Meetings are a powerful tool that are widely misunderstood.
Did you ever sit in a meeting feel the desire to yell, “Get to the point?”
Have you ever walked out of a meeting and thought to yourself, “That was a total waste of time?”
Meetings fill an increasing number of hours in the workday, and yet most employees consider them as a waste of time. According to a survey of U.S. professionals by Salary.com, meetings ranked as the number one office productivity killer.
Before we discuss Five Tips to Achieve More Effective Meetings, we first need to address mindset. Employee mindset training can transform the flow and outcomes of your meetings.
mindset: the established set of attitudes held by someone.
Teams we train to implement the W.A.I.T. mindset see significant improvements in effectiveness, efficiency, and impact of their meetings on the bottom line.
Our TOP Time Optimization Tip: W.A.I.T. a minute before you speak
If everyone considered this, meetings would be much more effective
There are ways to run effective, efficient meetings that leave your employees feeling energized and excited about their work. Here are five tips to achieve more effective meetings:
- Distribute and Review Agenda In Advance. Review list of attendees. Prepare an agenda template so all future meetings can be planned by filling in the blanks. You should establish ground rules, we ban technology and remind others to be mindful of using the W.A.I.T. technique. The mindset is taught, reinforced, recognized, and rewarded ingraining it into company culture.
- Clear Objective and desired outcome. A meeting must have a specific and defined purpose. Before you send that calendar invite, ask yourself: What do I seek to accomplish? Are you alerting people to a change in management or a shift in strategy? Are you seeking input from others on a problem facing the company? Are you looking to arrive at a decision on a particular matter? Standing meetings with vague purposes, such as “status updates,” are rarely a good use of time.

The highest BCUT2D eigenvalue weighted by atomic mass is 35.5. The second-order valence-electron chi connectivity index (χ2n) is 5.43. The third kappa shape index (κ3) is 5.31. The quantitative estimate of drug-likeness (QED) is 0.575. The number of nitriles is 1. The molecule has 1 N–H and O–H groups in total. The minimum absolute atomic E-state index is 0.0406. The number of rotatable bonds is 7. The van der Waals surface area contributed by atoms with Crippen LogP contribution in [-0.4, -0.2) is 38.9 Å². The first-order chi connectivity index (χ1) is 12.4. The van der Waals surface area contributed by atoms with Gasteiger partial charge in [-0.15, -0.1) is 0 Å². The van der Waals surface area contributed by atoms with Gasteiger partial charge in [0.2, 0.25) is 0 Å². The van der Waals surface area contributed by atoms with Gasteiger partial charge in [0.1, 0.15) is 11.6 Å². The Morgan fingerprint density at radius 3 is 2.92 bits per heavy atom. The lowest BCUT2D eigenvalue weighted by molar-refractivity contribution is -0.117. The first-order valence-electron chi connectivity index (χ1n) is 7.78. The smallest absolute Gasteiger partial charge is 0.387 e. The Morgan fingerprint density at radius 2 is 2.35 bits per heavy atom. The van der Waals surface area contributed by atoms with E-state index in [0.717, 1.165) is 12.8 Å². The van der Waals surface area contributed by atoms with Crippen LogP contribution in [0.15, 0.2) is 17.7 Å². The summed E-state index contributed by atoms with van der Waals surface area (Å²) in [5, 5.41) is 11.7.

- Take no hostages. An engaged audience is required. But, nothing derails a meeting faster than one person talking more than his/her fair share. If you notice one person monopolizing the conversation, call him out. Say, “We appreciate your contributions, but now we need input from others before making a decision.” Be public about it. Establishing ground rules early on will create a framework for how your group functions. You can use the “Parking Lot” to manage off topic discussions.
- Stick to your schedule. Start on time, end on time. Create an agenda that lays out everything you plan to cover in the meeting, along with a timeline that allots a certain number of minutes to each item, and email it to people in advance. Once you’re in the meeting, put that agenda up on a screen or whiteboard for others to see. This keeps people focused.
- Follow up. It’s common for people to come away from the same meeting with very different interpretations of what went on. To reduce this risk, email a memo highlighting what was accomplished to all who attended within 24 hours after the meeting. Document the responsibilities given, tasks delegated, and any assigned deadlines. That way, everyone will be on the same page.
Meetings truly can be valuable and productive. Master these five elements and you can run productive and efficient meetings that move the needle forward.
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